Emergency services: up to 15 percent of all women who give birth suffer life‐threatening complications that, in most cases, can be treated with emergency obstetric care such as the administration of drugs to treat hemorrhage or anticonvulsants to treat eclampsia or removal of the placenta after birth.
Access to quality care: crucial to preventing avoidable maternal deaths and injuries is quality maternal health care that is accessible to all women including trained health workers, adequate equipment and supplies, transportation and funding.
Improving postpartum care: twenty million of the estimated 210 million women who become pregnant each year experience life‐threatening complications, many of which occur during the postpartum period. Postpartum care includes identifying and treating complications such as postpartum hemorrhage, infection and complications from unsafe abortions, as well as addressing unmet needs for contraception.
Family planning: An estimated 215 million women would likely delay or avoid pregnancy but do not have access to modern contraceptives. Meeting this need would prevent 53 million unintended pregnancies and 150,000 maternal deaths.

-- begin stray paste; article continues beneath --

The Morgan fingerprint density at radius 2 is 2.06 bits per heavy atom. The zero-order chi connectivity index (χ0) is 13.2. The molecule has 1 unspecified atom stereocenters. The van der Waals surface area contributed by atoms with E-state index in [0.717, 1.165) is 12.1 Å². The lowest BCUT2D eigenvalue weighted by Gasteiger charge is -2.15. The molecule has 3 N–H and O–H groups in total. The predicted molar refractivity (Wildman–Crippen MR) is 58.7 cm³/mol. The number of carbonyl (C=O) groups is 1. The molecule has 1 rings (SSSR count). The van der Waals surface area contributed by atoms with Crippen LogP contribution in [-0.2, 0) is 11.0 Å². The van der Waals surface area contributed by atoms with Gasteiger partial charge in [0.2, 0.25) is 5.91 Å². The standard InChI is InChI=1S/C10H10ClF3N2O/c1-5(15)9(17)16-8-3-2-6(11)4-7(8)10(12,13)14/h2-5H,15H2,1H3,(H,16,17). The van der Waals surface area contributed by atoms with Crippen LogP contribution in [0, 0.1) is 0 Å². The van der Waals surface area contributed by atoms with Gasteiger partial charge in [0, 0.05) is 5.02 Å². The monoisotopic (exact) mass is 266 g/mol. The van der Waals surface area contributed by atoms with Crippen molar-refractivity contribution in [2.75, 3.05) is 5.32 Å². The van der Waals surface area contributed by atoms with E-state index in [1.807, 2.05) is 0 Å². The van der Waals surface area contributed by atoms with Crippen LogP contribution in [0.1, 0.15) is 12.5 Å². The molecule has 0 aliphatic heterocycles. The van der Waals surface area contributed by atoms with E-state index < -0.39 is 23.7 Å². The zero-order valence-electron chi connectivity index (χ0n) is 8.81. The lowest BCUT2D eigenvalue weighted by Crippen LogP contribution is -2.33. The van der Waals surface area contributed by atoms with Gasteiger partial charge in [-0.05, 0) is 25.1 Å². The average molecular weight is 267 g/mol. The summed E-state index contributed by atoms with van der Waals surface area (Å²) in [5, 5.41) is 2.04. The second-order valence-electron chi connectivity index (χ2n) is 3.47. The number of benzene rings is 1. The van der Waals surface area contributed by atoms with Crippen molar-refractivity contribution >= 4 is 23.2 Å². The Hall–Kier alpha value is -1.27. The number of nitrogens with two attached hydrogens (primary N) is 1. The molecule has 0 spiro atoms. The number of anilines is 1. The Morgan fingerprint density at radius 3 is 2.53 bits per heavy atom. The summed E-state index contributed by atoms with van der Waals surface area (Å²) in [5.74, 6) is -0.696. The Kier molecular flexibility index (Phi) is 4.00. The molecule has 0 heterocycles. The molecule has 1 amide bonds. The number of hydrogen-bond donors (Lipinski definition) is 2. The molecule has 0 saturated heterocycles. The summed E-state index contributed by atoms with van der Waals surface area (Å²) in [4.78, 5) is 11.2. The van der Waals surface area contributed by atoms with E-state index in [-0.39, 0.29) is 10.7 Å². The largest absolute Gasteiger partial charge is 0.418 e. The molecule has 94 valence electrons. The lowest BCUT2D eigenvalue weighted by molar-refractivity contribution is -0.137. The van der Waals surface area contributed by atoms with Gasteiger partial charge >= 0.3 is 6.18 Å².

Strengthening systems and policies: Improving the health care system in countries is a critical component to reducing maternal mortality and the health of a nation. Strong leadership, policies and political will that will commit to and deliver the necessary resources for women to have safe pregnancies are needed.
Things To Know About Maternal Mortality
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One Death Every 90 Seconds Hundreds of thousands of women die every year from pregnancy and childbirth complications, making reproductive health problems the leading cause of death worldwide among women ages 15 to 44. Experts estimate that 90% of these deaths are preventable.
15% Experience Life-Threatening Complications | 15 percent of all pregnancies result in a potentially fatal complication during labor or delivery. Women in the developing world rarely have access to emergency medical care.
Girls | Pregnancy is the biggest killer of women ages 15-19 in the developing world. Nearly 70,000 young women die every year because their bodies are not ready for parenthood.